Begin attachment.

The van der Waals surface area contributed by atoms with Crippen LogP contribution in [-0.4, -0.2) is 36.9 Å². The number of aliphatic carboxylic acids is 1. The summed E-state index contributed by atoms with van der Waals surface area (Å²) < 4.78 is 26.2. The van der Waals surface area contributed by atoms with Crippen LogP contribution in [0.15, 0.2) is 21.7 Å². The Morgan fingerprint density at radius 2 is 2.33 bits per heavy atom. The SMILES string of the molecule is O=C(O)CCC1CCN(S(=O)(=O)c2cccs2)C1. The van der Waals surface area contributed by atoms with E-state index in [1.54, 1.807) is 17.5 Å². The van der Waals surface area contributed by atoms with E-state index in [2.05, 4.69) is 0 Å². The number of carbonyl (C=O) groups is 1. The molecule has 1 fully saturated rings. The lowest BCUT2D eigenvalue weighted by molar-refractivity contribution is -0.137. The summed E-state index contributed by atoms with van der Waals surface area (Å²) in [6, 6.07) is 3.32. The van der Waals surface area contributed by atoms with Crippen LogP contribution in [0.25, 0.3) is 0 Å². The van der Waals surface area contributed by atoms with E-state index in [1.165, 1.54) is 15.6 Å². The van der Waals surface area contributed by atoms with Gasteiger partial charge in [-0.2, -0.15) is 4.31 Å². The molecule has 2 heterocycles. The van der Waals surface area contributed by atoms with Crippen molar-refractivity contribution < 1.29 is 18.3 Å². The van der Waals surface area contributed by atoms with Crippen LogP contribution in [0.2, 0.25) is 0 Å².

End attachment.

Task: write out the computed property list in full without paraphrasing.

The van der Waals surface area contributed by atoms with Crippen LogP contribution in [-0.4, -0.2) is 36.9 Å². The number of aliphatic carboxylic acids is 1. The summed E-state index contributed by atoms with van der Waals surface area (Å²) < 4.78 is 26.2. The van der Waals surface area contributed by atoms with Crippen LogP contribution in [0.15, 0.2) is 21.7 Å². The Morgan fingerprint density at radius 2 is 2.33 bits per heavy atom. The SMILES string of the molecule is O=C(O)CCC1CCN(S(=O)(=O)c2cccs2)C1. The van der Waals surface area contributed by atoms with E-state index in [1.54, 1.807) is 17.5 Å². The van der Waals surface area contributed by atoms with E-state index in [2.05, 4.69) is 0 Å². The number of carbonyl (C=O) groups is 1. The molecule has 1 fully saturated rings. The lowest BCUT2D eigenvalue weighted by molar-refractivity contribution is -0.137. The summed E-state index contributed by atoms with van der Waals surface area (Å²) in [6, 6.07) is 3.32. The van der Waals surface area contributed by atoms with Crippen LogP contribution in [0.25, 0.3) is 0 Å². The van der Waals surface area contributed by atoms with E-state index in [1.165, 1.54) is 15.6 Å². The van der Waals surface area contributed by atoms with Gasteiger partial charge in [-0.2, -0.15) is 4.31 Å². The molecule has 2 heterocycles. The van der Waals surface area contributed by atoms with Crippen molar-refractivity contribution < 1.29 is 18.3 Å². The van der Waals surface area contributed by atoms with Crippen LogP contribution in [0.2, 0.25) is 0 Å².